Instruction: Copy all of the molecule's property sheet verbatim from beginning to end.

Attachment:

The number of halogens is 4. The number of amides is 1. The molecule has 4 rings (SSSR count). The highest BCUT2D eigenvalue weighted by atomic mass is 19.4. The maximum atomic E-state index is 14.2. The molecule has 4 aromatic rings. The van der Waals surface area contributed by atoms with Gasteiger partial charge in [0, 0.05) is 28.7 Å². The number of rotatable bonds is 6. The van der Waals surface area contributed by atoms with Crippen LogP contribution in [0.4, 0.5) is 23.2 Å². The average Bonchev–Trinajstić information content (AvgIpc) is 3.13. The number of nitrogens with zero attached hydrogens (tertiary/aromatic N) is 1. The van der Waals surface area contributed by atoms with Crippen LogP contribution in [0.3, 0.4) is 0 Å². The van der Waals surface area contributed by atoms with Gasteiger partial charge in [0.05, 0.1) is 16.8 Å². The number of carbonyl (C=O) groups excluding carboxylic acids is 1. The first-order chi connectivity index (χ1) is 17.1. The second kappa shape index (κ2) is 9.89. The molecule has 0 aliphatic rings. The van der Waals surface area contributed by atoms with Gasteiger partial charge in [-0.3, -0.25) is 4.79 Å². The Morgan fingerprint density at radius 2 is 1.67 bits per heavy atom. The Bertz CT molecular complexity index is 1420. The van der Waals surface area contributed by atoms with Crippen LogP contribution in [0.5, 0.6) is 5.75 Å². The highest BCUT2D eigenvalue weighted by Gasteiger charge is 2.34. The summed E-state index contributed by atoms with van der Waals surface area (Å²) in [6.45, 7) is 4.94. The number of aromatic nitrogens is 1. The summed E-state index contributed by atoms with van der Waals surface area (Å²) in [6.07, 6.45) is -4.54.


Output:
The number of halogens is 4. The number of amides is 1. The molecule has 4 rings (SSSR count). The highest BCUT2D eigenvalue weighted by atomic mass is 19.4. The maximum atomic E-state index is 14.2. The molecule has 4 aromatic rings. The van der Waals surface area contributed by atoms with Gasteiger partial charge in [0, 0.05) is 28.7 Å². The number of rotatable bonds is 6. The van der Waals surface area contributed by atoms with Crippen LogP contribution in [0.4, 0.5) is 23.2 Å². The average Bonchev–Trinajstić information content (AvgIpc) is 3.13. The number of nitrogens with zero attached hydrogens (tertiary/aromatic N) is 1. The van der Waals surface area contributed by atoms with Crippen LogP contribution in [0.3, 0.4) is 0 Å². The van der Waals surface area contributed by atoms with Gasteiger partial charge in [0.05, 0.1) is 16.8 Å². The number of carbonyl (C=O) groups excluding carboxylic acids is 1. The first-order chi connectivity index (χ1) is 17.1. The second kappa shape index (κ2) is 9.89. The molecule has 0 aliphatic rings. The van der Waals surface area contributed by atoms with Gasteiger partial charge in [-0.3, -0.25) is 4.79 Å². The Morgan fingerprint density at radius 2 is 1.67 bits per heavy atom. The Bertz CT molecular complexity index is 1420. The van der Waals surface area contributed by atoms with Crippen LogP contribution in [0.5, 0.6) is 5.75 Å². The highest BCUT2D eigenvalue weighted by Gasteiger charge is 2.34. The summed E-state index contributed by atoms with van der Waals surface area (Å²) in [6.45, 7) is 4.94. The number of aromatic nitrogens is 1. The summed E-state index contributed by atoms with van der Waals surface area (Å²) in [6.07, 6.45) is -4.54.